I am as guilty as the next lighting designer. See my design above for proof.
Once upon a time, light indoors depended on light through windows or flames from candles, lamps and fires. The windows were automatically scheduled to turn on slowly in the morning and turn off slowly in the evening. They changed intensity every time a cloud passed by and moved constantly when the fluttering of leaves interrupted the sun. They dimmed on cloudy days and in the winter and came on strong in the summer.
Candles and oil lamps and fireplaces ran on automatic sequences that constantly varied intensity, added flickering when air moved and danced with the addition of a new log.
Light indoors changed all day and all night. Invariably. Play the video above to see what happens when spring sunlight comes in through a window.
Lighting Designers worked tirelessly for the last century to remove the change and variability and unpredictability from our indoor environments. We brought in electric light sources that allowed us to put up more blinds, curtains and shades and keep them down and closed more often. We brightened up our lighting so it did not matter if it was daytime or nighttime; we guaranteed the perfect light, all day and all night, without change.
Light indoors stopped changing and became invariable. Oops. Sorry about that.
We did a pretty good job disconnecting you from the environment. We helped your architects and builders build more square footage with fewer and smaller windows. We designed switches to have two settings to encourage you to just leave them on and made dimmers more expensive to keep them out of your hands. We praised mathematical accuracy of lighting calculations and deftly eliminated the need for your iris to flex and move.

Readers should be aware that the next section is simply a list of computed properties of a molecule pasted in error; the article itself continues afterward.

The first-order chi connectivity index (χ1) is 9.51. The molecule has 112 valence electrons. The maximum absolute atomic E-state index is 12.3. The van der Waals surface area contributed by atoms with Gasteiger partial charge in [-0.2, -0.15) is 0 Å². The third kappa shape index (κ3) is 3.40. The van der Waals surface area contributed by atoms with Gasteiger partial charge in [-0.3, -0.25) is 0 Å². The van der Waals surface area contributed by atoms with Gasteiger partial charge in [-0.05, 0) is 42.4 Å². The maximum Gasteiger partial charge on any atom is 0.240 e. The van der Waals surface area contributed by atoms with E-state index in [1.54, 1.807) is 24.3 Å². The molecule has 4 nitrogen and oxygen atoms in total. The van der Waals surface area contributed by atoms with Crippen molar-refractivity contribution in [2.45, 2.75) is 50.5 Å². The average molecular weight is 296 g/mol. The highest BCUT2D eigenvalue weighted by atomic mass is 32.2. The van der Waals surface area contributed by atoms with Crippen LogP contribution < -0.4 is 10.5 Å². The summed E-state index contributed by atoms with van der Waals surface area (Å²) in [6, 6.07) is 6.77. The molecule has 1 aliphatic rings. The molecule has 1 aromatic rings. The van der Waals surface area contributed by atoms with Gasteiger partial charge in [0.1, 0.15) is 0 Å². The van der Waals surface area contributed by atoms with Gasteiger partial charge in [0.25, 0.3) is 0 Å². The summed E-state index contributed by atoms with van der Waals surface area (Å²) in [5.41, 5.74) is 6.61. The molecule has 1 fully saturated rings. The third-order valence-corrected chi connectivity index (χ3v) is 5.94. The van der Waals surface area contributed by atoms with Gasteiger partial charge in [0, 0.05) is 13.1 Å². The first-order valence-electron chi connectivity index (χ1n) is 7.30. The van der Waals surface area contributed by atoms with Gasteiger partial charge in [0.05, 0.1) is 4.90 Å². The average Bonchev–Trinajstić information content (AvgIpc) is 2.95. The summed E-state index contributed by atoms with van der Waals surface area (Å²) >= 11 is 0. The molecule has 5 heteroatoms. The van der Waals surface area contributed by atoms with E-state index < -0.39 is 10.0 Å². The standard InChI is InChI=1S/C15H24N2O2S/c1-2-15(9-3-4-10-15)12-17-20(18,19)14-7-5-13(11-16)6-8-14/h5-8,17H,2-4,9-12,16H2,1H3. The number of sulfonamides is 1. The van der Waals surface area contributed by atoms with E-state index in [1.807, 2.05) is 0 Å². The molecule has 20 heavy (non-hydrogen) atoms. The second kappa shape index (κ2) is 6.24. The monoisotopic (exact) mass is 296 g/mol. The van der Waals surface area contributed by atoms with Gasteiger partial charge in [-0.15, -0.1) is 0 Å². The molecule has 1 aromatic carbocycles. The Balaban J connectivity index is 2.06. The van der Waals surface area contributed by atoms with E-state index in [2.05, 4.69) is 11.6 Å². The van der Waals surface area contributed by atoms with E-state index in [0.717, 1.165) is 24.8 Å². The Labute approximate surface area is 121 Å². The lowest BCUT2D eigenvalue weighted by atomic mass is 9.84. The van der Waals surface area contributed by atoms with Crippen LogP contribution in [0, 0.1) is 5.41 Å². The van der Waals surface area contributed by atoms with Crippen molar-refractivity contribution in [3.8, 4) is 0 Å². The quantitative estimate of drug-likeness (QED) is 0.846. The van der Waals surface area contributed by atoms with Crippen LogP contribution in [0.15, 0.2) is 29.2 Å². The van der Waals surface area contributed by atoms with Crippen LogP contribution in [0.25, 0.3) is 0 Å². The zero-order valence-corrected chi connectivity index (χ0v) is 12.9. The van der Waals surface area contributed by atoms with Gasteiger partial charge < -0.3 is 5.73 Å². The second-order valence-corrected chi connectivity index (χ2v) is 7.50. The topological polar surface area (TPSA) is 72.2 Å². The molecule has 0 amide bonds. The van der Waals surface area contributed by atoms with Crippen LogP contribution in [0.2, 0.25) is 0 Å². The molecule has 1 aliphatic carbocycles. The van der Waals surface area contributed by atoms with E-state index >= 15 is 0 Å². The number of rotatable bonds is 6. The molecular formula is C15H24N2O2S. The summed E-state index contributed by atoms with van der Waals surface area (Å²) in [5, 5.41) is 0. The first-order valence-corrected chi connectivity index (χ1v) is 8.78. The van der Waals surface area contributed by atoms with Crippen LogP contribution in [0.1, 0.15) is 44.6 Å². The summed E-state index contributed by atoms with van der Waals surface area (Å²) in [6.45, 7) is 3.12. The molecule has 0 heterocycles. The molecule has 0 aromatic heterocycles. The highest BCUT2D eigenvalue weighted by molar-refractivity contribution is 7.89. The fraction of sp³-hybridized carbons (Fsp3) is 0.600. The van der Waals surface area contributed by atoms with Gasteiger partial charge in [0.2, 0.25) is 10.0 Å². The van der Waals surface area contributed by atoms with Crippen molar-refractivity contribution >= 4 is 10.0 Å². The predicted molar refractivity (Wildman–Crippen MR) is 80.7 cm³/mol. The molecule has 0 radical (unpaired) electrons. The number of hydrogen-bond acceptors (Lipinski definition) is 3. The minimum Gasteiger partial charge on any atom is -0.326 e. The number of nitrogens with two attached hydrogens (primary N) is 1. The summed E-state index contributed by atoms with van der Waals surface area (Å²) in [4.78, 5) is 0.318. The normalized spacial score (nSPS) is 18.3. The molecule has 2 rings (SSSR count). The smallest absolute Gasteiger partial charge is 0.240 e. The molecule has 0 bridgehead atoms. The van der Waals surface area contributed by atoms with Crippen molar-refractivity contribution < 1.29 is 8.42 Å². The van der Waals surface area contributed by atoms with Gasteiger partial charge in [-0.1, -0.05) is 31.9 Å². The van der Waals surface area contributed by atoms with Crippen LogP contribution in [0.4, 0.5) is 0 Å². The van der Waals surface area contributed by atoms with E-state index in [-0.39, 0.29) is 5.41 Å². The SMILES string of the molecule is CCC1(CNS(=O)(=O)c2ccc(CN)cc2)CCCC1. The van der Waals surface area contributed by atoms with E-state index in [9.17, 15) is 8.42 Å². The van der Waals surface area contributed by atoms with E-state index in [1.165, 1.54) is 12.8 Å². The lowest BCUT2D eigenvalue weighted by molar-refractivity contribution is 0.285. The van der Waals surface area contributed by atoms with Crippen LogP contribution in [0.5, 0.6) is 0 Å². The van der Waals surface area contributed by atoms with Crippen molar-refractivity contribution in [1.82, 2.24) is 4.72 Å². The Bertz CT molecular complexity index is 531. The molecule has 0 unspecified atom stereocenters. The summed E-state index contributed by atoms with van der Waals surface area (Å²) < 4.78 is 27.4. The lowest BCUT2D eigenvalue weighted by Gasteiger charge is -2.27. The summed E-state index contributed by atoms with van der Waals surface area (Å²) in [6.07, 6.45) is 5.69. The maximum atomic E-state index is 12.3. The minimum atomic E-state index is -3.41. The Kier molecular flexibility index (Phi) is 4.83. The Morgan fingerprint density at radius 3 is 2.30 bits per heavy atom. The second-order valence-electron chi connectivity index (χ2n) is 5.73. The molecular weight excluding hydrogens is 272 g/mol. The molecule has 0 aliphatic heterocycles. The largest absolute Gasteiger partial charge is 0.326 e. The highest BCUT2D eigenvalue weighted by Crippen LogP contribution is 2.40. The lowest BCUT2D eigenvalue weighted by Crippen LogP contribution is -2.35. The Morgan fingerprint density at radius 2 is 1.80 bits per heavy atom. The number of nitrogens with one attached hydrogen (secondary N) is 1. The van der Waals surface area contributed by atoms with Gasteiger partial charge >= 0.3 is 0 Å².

When it comes to making your lighting constant, we nailed it.
(I think that phrase means we did a good job. I heard it in a Muppets movie.)
Recently we started learning about circadian rhythm and light’s pivotal role in our health. We started learning that we need change. We need the sun to come up and go down. We need brightness…and dimness and darkness and movement.
For the last 25 years I split my work between theater and architecture, and in theater we change lighting constantly. Now I will happily design a dynamic, changing indoor environment for you. I can mimic a sunset, shift intensity throughout the day and even install the slow shifting patterns of sunlight through spring branches. I can recommend systems that gently wake you in the morning and twinkle artificial stars at night. I’d love to bring change back into your life.
If I design a dynamic environment in which you can live and work I will have more fun and should make more money (if I ditch my new fixed-price strategy…why did I start that?!).
Or you could DIY a solution in one step* that takes less than five minutes:
Go outside. Out there, change is still the only constant.
*Okay, maybe not one step but however many steps it takes to get from where you are now to outside. And once you’re out there, why not keep walking?
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